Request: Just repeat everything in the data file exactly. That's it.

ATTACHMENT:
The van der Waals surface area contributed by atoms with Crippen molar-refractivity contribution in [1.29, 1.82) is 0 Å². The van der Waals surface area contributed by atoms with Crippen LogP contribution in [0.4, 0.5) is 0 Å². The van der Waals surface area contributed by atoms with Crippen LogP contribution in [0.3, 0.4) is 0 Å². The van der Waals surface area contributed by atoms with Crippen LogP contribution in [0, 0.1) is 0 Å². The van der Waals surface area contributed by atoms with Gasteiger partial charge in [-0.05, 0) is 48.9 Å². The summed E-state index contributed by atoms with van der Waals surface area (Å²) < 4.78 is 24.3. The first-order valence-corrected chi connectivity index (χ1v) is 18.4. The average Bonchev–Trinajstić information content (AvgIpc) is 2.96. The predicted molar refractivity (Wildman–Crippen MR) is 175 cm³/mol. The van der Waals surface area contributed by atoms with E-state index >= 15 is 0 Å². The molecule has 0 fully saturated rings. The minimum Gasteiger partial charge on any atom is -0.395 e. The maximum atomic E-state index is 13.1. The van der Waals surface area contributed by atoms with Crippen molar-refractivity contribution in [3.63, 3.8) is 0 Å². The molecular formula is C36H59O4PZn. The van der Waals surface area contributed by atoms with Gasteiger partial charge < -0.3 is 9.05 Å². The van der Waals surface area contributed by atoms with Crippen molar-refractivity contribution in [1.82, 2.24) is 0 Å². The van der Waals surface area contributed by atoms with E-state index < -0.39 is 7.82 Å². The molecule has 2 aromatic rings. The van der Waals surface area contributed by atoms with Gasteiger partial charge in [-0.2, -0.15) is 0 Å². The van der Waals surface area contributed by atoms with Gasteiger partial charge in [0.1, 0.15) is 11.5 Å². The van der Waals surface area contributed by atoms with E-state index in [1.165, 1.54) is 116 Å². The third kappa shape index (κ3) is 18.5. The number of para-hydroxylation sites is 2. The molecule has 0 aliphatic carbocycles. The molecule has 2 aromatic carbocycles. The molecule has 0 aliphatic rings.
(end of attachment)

The van der Waals surface area contributed by atoms with Crippen molar-refractivity contribution in [1.29, 1.82) is 0 Å². The van der Waals surface area contributed by atoms with Crippen LogP contribution in [0.4, 0.5) is 0 Å². The van der Waals surface area contributed by atoms with Crippen LogP contribution in [0.3, 0.4) is 0 Å². The van der Waals surface area contributed by atoms with Crippen LogP contribution in [0, 0.1) is 0 Å². The van der Waals surface area contributed by atoms with Gasteiger partial charge in [-0.05, 0) is 48.9 Å². The summed E-state index contributed by atoms with van der Waals surface area (Å²) < 4.78 is 24.3. The first-order valence-corrected chi connectivity index (χ1v) is 18.4. The average Bonchev–Trinajstić information content (AvgIpc) is 2.96. The predicted molar refractivity (Wildman–Crippen MR) is 175 cm³/mol. The van der Waals surface area contributed by atoms with E-state index >= 15 is 0 Å². The molecule has 0 fully saturated rings. The minimum Gasteiger partial charge on any atom is -0.395 e. The maximum atomic E-state index is 13.1. The van der Waals surface area contributed by atoms with Crippen molar-refractivity contribution in [3.63, 3.8) is 0 Å². The molecular formula is C36H59O4PZn. The van der Waals surface area contributed by atoms with Gasteiger partial charge < -0.3 is 9.05 Å². The van der Waals surface area contributed by atoms with Crippen molar-refractivity contribution in [1.82, 2.24) is 0 Å². The van der Waals surface area contributed by atoms with E-state index < -0.39 is 7.82 Å². The molecule has 2 aromatic rings. The van der Waals surface area contributed by atoms with Gasteiger partial charge in [-0.2, -0.15) is 0 Å². The van der Waals surface area contributed by atoms with Gasteiger partial charge in [0.1, 0.15) is 11.5 Å². The van der Waals surface area contributed by atoms with E-state index in [1.165, 1.54) is 116 Å². The third kappa shape index (κ3) is 18.5. The number of para-hydroxylation sites is 2. The molecule has 0 aliphatic carbocycles. The molecule has 2 aromatic carbocycles. The molecule has 0 aliphatic rings.